History The present book is a translation and in part an adaptation of a study the authors conducted for the Dutch Ministry of Education. Several years ago, the Dutch authorities decided to found an Open University, a system of distance learning especially suited to students only able or willing to devote part of their time to their studies, and, moreover, not generally capable of studying at fixed times or places. A preparatory committee was created, which published a preliminary report in 1 1978. This report was largely concerned with the kinds of courses the Open University should offer and the kinds of students it planned to enroll. The report also discussed possible teaching methods or media of the Open University. The predominant conclusion was that written instruction should constitute the basic teaching medium, and that other media (e. g. , computerized instruction or televi- sion) were only to be added if the written medium failed to realize the desired teaching objectives. This preference was mainly based on considerations of cost, since the committee expected written instruction to be the cheapest alternative possible.
Whether this is in fact true will be discussed later in this book. We were then asked to reconsider the different possibilities of teaching methods and media in more detail, in terms of their differential teaching effects, costs of application, and the committee's preference for the print medium. Work was started on this assignment in 1978 and completed a year later.
1 Introduction.- History.- Methods.- Structure.- 2 A Didactic Model.- Knowledge versus Skills.- A Classification of Educational Objectives.- 3 An Analysis of Teaching Methods in Higher Education.- Teaching Method and Teaching Medium.- Didactically Treated and Original Learning Material.- Conclusion-Oriented and Paradigmatic Instruction.- Knowledge Gaps and Misrepresentations of Knowledge.- Lectures.- Self-Study.- Discussion Groups.- Practicals.- Conclusion.- 4 The Scope and Limitations of Written Instruction.- Direct or Vicarious Experience.- Disadvantages of Written Instruction.- Properties of Written Instruction of a Combined Positive and Negative Character.- Advantages of Written Instruction.- Differences between Texts.- The Combination of Text and Image.- Activating the Reader.- The Literacy of the Student.- Recapitulation: The Limitations of Written Instruction.- 5 The Scope and Limitations of Audiovisual Teaching Media.- A Simple Division.- Auditory Registration.- Visual Registration.- Some Special Applications of Audiovisual Media.- Conclusion.- 6 The Scope and Limitations of Computerized Instruction.- Computers in Education.- The Technology of Computers: First Round.- Computer-Assisted Instruction: Didactic Possibilities.- The Technology of Computers: Software.- Testing by Means of a Computer.- Instructional Remediation by Means of a Computer.- Conclusion.- 7 Learning and The Choice of Instructional Medium.- The Problem.- Solutions of the Open University.- Solutions for an Open University.- Distance Learning Possibilities for Traditional Institutions.- 8 The Cost of Distance Learning.- The Economic Perspective.- Which Costs Will Be Examined?.- Determining the Costs of Instruction: Method and Assumptions.- The Costs of Written Materials.- The Costs of Auditory Registrations.- The Costs of Visual Registration.- The Costs of Computer-Assisted Instruction.- The Costs of Face-to-Face Teaching.- The Costs of Testing and Feedback.- Index of Names.- Index of Subjects.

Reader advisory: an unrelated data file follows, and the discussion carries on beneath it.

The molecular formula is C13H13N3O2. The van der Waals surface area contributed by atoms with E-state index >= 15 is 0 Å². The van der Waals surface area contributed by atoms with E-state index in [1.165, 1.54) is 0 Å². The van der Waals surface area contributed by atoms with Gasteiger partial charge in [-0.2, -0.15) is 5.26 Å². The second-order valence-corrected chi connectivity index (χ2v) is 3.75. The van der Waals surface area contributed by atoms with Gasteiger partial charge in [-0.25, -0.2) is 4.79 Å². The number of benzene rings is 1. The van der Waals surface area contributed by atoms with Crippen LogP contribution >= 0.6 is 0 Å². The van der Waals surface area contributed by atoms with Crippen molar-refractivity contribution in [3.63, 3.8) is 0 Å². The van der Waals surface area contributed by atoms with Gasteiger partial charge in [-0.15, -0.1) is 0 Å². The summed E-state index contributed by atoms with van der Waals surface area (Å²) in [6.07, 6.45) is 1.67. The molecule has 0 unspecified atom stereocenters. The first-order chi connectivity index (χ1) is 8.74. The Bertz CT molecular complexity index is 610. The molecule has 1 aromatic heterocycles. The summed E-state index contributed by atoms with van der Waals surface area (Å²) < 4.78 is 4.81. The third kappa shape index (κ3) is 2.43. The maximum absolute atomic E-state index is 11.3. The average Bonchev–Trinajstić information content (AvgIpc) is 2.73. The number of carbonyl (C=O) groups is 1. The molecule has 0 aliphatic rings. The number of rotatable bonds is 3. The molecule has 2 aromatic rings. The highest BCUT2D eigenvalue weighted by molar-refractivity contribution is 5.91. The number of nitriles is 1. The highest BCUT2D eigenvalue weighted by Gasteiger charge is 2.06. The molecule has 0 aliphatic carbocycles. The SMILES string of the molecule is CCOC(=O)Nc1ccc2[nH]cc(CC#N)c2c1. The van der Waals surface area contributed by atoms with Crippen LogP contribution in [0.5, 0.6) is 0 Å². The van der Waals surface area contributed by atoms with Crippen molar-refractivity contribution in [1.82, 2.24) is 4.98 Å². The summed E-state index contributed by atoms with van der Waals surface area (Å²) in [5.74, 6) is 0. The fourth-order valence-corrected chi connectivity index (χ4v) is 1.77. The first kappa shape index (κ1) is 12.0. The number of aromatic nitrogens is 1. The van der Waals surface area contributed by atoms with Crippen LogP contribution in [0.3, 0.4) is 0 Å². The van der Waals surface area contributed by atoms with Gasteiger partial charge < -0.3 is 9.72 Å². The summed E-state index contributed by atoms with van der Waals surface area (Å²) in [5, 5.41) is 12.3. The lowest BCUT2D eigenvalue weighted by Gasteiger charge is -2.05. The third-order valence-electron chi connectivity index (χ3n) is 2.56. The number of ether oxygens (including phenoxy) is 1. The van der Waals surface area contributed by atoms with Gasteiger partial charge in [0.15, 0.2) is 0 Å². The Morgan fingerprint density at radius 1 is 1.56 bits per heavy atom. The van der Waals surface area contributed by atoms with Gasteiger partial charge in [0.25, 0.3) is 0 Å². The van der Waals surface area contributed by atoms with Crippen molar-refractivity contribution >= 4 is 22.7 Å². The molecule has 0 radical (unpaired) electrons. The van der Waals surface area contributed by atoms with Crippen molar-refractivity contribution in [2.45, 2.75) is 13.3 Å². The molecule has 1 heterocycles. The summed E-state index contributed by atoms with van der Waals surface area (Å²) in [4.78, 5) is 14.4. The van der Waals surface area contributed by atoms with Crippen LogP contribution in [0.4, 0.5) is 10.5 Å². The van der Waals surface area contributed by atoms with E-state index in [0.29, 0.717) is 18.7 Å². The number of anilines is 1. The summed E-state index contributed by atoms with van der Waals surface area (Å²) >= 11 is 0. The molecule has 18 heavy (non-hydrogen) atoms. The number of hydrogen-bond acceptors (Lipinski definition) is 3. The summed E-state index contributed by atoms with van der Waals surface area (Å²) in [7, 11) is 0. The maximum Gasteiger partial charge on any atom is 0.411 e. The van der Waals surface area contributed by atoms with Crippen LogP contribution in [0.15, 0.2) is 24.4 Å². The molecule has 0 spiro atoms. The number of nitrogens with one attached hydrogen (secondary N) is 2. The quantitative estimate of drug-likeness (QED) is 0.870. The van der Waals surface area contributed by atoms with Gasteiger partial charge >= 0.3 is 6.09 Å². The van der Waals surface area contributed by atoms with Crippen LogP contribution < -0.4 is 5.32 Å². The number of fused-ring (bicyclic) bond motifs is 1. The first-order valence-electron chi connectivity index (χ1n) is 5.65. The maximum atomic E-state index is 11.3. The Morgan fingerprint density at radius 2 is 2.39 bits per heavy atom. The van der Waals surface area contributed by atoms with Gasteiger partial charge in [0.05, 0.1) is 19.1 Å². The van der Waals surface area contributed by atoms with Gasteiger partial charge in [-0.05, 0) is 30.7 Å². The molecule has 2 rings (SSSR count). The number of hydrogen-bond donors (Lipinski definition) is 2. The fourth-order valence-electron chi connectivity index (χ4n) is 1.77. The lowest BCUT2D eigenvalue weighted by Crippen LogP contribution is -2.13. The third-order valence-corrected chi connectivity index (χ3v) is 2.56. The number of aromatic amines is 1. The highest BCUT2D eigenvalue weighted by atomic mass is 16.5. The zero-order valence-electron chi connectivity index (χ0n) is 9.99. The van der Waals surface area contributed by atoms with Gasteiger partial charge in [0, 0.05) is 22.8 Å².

Series: On the Design of an Open University
Number Of Pages: 196
Published: 30th November 1982
Publisher: Kluwer Academic Publishers
Country of Publication: US
Dimensions (cm): 23.5 x 16.51
Weight (kg): 0.41